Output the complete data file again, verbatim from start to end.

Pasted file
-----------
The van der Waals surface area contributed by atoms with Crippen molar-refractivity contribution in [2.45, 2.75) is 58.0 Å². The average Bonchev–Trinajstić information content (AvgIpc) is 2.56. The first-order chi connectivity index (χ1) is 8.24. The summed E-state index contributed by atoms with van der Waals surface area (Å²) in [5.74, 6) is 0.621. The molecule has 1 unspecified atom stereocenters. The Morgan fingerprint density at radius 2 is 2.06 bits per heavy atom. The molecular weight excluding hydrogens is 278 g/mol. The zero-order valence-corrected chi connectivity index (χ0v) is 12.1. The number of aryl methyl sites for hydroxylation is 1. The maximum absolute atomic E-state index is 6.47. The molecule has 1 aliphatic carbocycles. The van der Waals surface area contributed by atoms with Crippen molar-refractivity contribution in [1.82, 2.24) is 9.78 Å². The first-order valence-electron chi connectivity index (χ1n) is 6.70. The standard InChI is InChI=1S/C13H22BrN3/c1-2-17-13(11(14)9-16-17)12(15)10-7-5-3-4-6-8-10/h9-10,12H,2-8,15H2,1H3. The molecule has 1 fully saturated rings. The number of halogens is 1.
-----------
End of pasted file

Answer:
The van der Waals surface area contributed by atoms with Crippen molar-refractivity contribution in [2.45, 2.75) is 58.0 Å². The average Bonchev–Trinajstić information content (AvgIpc) is 2.56. The first-order chi connectivity index (χ1) is 8.24. The summed E-state index contributed by atoms with van der Waals surface area (Å²) in [5.74, 6) is 0.621. The molecule has 1 unspecified atom stereocenters. The Morgan fingerprint density at radius 2 is 2.06 bits per heavy atom. The molecular weight excluding hydrogens is 278 g/mol. The zero-order valence-corrected chi connectivity index (χ0v) is 12.1. The number of aryl methyl sites for hydroxylation is 1. The maximum absolute atomic E-state index is 6.47. The molecule has 1 aliphatic carbocycles. The van der Waals surface area contributed by atoms with Crippen molar-refractivity contribution in [1.82, 2.24) is 9.78 Å². The first-order valence-electron chi connectivity index (χ1n) is 6.70. The standard InChI is InChI=1S/C13H22BrN3/c1-2-17-13(11(14)9-16-17)12(15)10-7-5-3-4-6-8-10/h9-10,12H,2-8,15H2,1H3. The molecule has 1 fully saturated rings. The number of halogens is 1.